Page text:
Although caraway is a herb, the seeds are generally thought of as a spice. The long feathery leaves look like carrot leaves (it's the same family) and the flowers grow on umbels like fennel and dill flowers.
(Never plant either of these plants near the other or you'll end up with some very confusing scents and flavours!).
Sow the seeds where they are to grow as the roots are delicate and transplanting
should be avoided if possible. Keep the seeds damp until the plants are established.
They grow up to 60cm and are biennial, doing well in Limpopo (!) and the lowveld in the winter.
They like sandy, light, well-drained soils. Weed them and water them in dry weather
and they will reward you with lush leaves and edible white flowers,
followed by the aromatic seeds for cooking ~ and for the next crop in the garden.
Pick the ripe seed heads when they turn brown, hang them in sheaves upside down and when dried,
shake on to paper and store in airtight jars. Dried caraway flower heads are very useful
in dried flower arrangements.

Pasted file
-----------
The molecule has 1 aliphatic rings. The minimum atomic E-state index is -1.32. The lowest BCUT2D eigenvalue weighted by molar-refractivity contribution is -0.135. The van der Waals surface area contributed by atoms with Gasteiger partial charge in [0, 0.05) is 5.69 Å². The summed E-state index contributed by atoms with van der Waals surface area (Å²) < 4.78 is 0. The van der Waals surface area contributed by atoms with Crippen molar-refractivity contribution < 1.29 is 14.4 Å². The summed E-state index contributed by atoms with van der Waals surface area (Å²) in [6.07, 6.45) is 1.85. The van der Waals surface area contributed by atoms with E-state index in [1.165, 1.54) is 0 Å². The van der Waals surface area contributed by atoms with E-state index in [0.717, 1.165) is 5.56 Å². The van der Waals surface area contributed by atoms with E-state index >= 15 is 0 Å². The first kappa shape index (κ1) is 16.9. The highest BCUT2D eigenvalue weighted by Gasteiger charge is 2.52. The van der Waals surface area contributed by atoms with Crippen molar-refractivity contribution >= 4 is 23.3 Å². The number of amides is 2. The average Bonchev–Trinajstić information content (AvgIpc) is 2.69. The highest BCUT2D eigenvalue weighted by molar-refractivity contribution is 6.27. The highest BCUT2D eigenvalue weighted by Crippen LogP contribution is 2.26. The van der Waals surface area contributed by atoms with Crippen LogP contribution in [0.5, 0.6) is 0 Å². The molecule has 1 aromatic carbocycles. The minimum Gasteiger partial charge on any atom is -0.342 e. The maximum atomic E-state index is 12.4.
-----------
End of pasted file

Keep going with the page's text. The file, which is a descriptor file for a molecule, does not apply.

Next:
The leaves are used fresh chopped in salads, with vegetables and in soups and stews.
Chew the seeds (they are rich in protein) and drink the tea – either way it will help
relieve indigestion, freshen your breath and ease the tum – especially in a
flatulent situation, since it was known to "consumeth wind"!
The taproot looks like a carrot and can also be eaten - it's rather like a parsnip.
Try it boiled and served with butter, lemon juice and black pepper.
The seeds are of course the thing we know the best.
Great for chewing (leaves as well) if you want to disguise a garlic breath!
They are good for the digestive process and are often eaten with fatty foods.
Good also with carrots, cheese, apple and cabbage. Mix the crushed seeds with butter or soft cheeses, try some in homemade bread
or a batch of biscuits…or in a goulash.
Low Carb Hungarian Goulash
600g stewing beef
4 Tbs ground pork rind OR 4 Tbs almond powder
1 tsp salt
1½ Tbs paprika
1 large onion chopped
400g tomatoes, peeled and chopped coarsely
1½ cups beef stock (without MSG)
1 tsp caraway seeds, crushed a little
125ml sour cream
Cut the beef into cubes and roll in the
ground pork rinds or almond flour,
seasoned with salt and paprika.
Heat the oil in a pan and sauteé the onions
for a few minutes. Remove the onions and keep aside.
Add the meat to the hot pan, stirring until
it is evenly browned. Add the caraway seeds,
the reserved onions and cover the pan.
Simmer for about 2½ hours.
Remove from the heat and stir in the sour cream
when the goulash has cooled a little.
Eat with “cauliflower rice” and green beans.